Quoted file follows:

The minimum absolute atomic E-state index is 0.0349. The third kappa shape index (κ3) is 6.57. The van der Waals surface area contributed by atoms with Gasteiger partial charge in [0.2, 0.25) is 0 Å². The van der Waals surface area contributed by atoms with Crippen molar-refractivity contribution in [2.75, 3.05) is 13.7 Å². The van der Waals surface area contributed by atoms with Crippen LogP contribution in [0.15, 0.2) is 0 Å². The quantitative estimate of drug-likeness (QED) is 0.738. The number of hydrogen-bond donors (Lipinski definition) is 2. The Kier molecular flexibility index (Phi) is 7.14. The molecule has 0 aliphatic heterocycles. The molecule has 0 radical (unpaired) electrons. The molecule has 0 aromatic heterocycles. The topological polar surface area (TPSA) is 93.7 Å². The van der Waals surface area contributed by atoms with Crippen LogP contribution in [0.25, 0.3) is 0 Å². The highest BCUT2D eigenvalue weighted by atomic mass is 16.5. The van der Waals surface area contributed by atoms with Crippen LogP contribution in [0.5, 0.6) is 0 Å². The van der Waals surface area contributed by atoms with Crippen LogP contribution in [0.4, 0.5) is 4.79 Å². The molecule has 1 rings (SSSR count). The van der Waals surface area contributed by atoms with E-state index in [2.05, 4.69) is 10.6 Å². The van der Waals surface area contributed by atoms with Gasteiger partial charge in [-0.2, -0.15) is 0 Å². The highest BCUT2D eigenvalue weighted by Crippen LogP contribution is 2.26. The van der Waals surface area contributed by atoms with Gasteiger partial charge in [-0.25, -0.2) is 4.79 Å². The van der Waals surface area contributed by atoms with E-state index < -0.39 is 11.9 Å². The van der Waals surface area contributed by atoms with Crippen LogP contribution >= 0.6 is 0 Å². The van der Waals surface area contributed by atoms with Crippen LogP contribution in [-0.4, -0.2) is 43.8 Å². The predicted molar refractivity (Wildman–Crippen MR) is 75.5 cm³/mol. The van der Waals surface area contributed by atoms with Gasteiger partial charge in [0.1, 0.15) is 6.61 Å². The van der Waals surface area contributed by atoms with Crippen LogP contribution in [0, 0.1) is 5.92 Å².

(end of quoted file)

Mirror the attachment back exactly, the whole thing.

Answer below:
The minimum absolute atomic E-state index is 0.0349. The third kappa shape index (κ3) is 6.57. The van der Waals surface area contributed by atoms with Gasteiger partial charge in [0.2, 0.25) is 0 Å². The van der Waals surface area contributed by atoms with Crippen molar-refractivity contribution in [2.75, 3.05) is 13.7 Å². The van der Waals surface area contributed by atoms with Crippen LogP contribution in [0.15, 0.2) is 0 Å². The quantitative estimate of drug-likeness (QED) is 0.738. The number of hydrogen-bond donors (Lipinski definition) is 2. The Kier molecular flexibility index (Phi) is 7.14. The molecule has 0 aliphatic heterocycles. The molecule has 0 radical (unpaired) electrons. The molecule has 0 aromatic heterocycles. The topological polar surface area (TPSA) is 93.7 Å². The van der Waals surface area contributed by atoms with Crippen LogP contribution in [0.25, 0.3) is 0 Å². The highest BCUT2D eigenvalue weighted by atomic mass is 16.5. The van der Waals surface area contributed by atoms with Crippen LogP contribution in [0.5, 0.6) is 0 Å². The van der Waals surface area contributed by atoms with Crippen LogP contribution in [0.4, 0.5) is 4.79 Å². The molecule has 1 rings (SSSR count). The van der Waals surface area contributed by atoms with E-state index in [2.05, 4.69) is 10.6 Å². The van der Waals surface area contributed by atoms with Gasteiger partial charge in [-0.2, -0.15) is 0 Å². The highest BCUT2D eigenvalue weighted by Crippen LogP contribution is 2.26. The van der Waals surface area contributed by atoms with Gasteiger partial charge in [-0.25, -0.2) is 4.79 Å². The van der Waals surface area contributed by atoms with E-state index < -0.39 is 11.9 Å². The van der Waals surface area contributed by atoms with Crippen LogP contribution >= 0.6 is 0 Å². The van der Waals surface area contributed by atoms with Crippen LogP contribution in [-0.4, -0.2) is 43.8 Å². The predicted molar refractivity (Wildman–Crippen MR) is 75.5 cm³/mol. The van der Waals surface area contributed by atoms with Gasteiger partial charge in [0.1, 0.15) is 6.61 Å². The van der Waals surface area contributed by atoms with Crippen LogP contribution in [0, 0.1) is 5.92 Å².